With the rise of what Steven Poole calls Foodism, we see supermarkets becoming one of the most important ideological battle grounds of our age. They are constantly monitored by activists, governments as well as food obsessed consumers. They become the focus of constant public debate and scandal. What this could mean in the forseeable future is that supermarkets will become as important a regulatory target as banks are today. The result for companies like Tesco is that they may spend as long trying to avoid scandals as they do serving their customers.
The final fundamental problem which Tesco faces is that its basic business model is declining. It has invested heavily in bricks and mortar and is in many ways a real-estate company which is excellent at identifying new retail sites, getting access from councils, developing them, and then renting space out to others. One big income stream for the company is renting out shelf-space to companies which produce food-stuffs. While this model worked well for Tesco, customers had to pay with the awful and alienating experience of the weekly supermarket shop.
Suppliers had to pay the increasingly high prices to have their goods actually on the shelf. Now this model seems to be breaking down in two ways. Budget retailers like Aldi and Lidl spend less effort on renting out shelf-space and more driving a hard bargain with suppliers once a year. And the rise of online shopping means increasing numbers of consumers are staying home and having their shopping delivered. This makes large stores increasingly useful only for elderly consumers who have nothing else to do but make a visit to the local Tesco.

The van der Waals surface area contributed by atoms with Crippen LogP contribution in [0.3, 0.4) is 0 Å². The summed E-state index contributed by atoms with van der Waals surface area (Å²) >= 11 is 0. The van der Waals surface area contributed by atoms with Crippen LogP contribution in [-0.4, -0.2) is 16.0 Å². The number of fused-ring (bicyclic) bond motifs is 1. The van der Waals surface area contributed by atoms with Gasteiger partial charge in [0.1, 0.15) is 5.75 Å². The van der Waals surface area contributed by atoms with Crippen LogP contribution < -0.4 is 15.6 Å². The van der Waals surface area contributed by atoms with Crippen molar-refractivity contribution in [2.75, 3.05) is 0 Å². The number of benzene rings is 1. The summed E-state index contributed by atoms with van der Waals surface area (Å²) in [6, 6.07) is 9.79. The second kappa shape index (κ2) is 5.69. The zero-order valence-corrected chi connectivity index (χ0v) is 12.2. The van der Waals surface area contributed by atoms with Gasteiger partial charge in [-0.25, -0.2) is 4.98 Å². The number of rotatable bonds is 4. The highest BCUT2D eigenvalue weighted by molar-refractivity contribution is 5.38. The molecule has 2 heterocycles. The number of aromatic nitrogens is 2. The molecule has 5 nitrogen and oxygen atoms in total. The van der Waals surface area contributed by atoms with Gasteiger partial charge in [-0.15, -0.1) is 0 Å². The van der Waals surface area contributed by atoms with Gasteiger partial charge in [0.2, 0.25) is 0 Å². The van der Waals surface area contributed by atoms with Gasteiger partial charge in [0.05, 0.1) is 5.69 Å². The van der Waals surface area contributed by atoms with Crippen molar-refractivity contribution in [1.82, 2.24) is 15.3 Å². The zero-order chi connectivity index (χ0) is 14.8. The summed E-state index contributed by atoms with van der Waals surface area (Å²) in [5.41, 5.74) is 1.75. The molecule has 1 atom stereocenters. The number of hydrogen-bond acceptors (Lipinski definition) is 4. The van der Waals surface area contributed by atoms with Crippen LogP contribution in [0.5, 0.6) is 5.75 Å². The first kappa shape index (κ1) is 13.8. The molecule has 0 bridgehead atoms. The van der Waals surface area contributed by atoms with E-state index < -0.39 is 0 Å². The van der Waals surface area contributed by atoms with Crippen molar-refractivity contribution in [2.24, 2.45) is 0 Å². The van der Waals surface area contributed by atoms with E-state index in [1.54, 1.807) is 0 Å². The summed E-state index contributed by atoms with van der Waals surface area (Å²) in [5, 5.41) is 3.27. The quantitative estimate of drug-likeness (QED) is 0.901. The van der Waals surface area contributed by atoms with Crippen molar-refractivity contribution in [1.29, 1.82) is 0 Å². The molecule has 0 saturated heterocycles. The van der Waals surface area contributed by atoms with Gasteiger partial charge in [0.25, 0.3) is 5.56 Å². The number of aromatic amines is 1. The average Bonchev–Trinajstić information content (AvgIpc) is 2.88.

These are not just run-of-the-mill problems which can be solved with a bit of sustained intellectual effort. They are what political scientists call wicked-problems: those that are difficult or impossible to solve due to incomplete, contradictory or changing requirements; deep interconnection with other issues; and a lack of a template for solving them. Wicked problems tend to be hard to contain or even understand. It is impossible to know which levers to pull, because pulling one will often solve the problem in one place, but create new problems in another. Classic examples include global warming, conflict in the Middle East, or transport planning in a city like London.
Over to you, Lewis
Any attempts to solve Tesco’s problems are likely to create others; there are no obvious solutions. Think for instance of dealing with rising global food prices: you could increase prices to increase profits, but this is likely to drive consumers away which would decrease market share and profits. Selling off stores to make a more whole-hearted move online could future-proof your business, but this is likely to be costly and you are likely to lose customers. These are the kind of almost impossible trade-offs which Dave Lewis now faces.
His first step is perhaps to stop seeing them as tame problems – they cannot be fixed easily using established templates. What is needed are novel solutions which will take some time to work through. The second is to stop trying to fix things with one-off, big-bang solutions that are likely to be a disaster. What is often called for by wicked problems is incremental experimentation and adaptation. Good enough solutions are likely to emerge in a bottom-up fashion. The third step is to provide some direction which puts a lid on workers’ anxieties.
When facing wicked problems, good leaders provide incisive and insightful ways for understanding the problems the organisation faces. They can also offer assurance that they have the confidence and capacity to find solutions which will work. But perhaps most important, they are able to provide their people with the protection and space which is needed to actually deal with the wicked problems at hand one step at a time.